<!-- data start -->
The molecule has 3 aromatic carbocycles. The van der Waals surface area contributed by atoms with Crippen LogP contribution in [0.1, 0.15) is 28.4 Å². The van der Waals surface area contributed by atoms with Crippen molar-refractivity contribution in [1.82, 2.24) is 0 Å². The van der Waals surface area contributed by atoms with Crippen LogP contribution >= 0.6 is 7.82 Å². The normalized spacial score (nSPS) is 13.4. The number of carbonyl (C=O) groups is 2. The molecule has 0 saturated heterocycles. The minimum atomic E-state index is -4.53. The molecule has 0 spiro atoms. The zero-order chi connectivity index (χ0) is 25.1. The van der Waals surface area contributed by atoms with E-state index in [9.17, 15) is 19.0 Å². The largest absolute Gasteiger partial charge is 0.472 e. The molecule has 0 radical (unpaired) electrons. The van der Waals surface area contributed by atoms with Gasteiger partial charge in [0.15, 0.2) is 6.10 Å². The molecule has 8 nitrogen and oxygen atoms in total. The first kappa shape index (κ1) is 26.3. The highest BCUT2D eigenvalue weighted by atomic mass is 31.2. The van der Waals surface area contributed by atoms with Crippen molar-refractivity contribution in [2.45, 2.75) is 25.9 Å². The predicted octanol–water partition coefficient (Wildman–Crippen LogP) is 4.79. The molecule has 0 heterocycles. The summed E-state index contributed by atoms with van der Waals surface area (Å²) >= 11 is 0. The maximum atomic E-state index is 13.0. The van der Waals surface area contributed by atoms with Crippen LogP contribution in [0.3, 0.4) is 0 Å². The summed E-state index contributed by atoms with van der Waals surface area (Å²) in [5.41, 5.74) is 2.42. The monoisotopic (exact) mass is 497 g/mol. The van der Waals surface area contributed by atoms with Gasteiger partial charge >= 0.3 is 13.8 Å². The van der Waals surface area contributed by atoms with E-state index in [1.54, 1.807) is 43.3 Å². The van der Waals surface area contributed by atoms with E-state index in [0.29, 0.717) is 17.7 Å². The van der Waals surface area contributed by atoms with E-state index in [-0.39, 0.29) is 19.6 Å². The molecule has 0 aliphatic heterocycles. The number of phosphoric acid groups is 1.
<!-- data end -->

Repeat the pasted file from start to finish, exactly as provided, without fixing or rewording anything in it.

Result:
The molecule has 3 aromatic carbocycles. The van der Waals surface area contributed by atoms with Crippen LogP contribution in [0.1, 0.15) is 28.4 Å². The van der Waals surface area contributed by atoms with Crippen molar-refractivity contribution in [1.82, 2.24) is 0 Å². The van der Waals surface area contributed by atoms with Crippen LogP contribution >= 0.6 is 7.82 Å². The normalized spacial score (nSPS) is 13.4. The number of carbonyl (C=O) groups is 2. The molecule has 0 saturated heterocycles. The minimum atomic E-state index is -4.53. The molecule has 0 spiro atoms. The zero-order chi connectivity index (χ0) is 25.1. The van der Waals surface area contributed by atoms with E-state index in [9.17, 15) is 19.0 Å². The largest absolute Gasteiger partial charge is 0.472 e. The molecule has 0 radical (unpaired) electrons. The van der Waals surface area contributed by atoms with Gasteiger partial charge in [0.15, 0.2) is 6.10 Å². The molecule has 8 nitrogen and oxygen atoms in total. The first kappa shape index (κ1) is 26.3. The highest BCUT2D eigenvalue weighted by atomic mass is 31.2. The van der Waals surface area contributed by atoms with Crippen molar-refractivity contribution in [2.45, 2.75) is 25.9 Å². The predicted octanol–water partition coefficient (Wildman–Crippen LogP) is 4.79. The molecule has 0 heterocycles. The summed E-state index contributed by atoms with van der Waals surface area (Å²) >= 11 is 0. The maximum atomic E-state index is 13.0. The van der Waals surface area contributed by atoms with Crippen LogP contribution in [0.3, 0.4) is 0 Å². The summed E-state index contributed by atoms with van der Waals surface area (Å²) in [5.41, 5.74) is 2.42. The monoisotopic (exact) mass is 497 g/mol. The van der Waals surface area contributed by atoms with Gasteiger partial charge >= 0.3 is 13.8 Å². The van der Waals surface area contributed by atoms with E-state index in [1.54, 1.807) is 43.3 Å². The van der Waals surface area contributed by atoms with E-state index in [0.29, 0.717) is 17.7 Å². The van der Waals surface area contributed by atoms with E-state index in [-0.39, 0.29) is 19.6 Å². The molecule has 0 aliphatic heterocycles. The number of phosphoric acid groups is 1.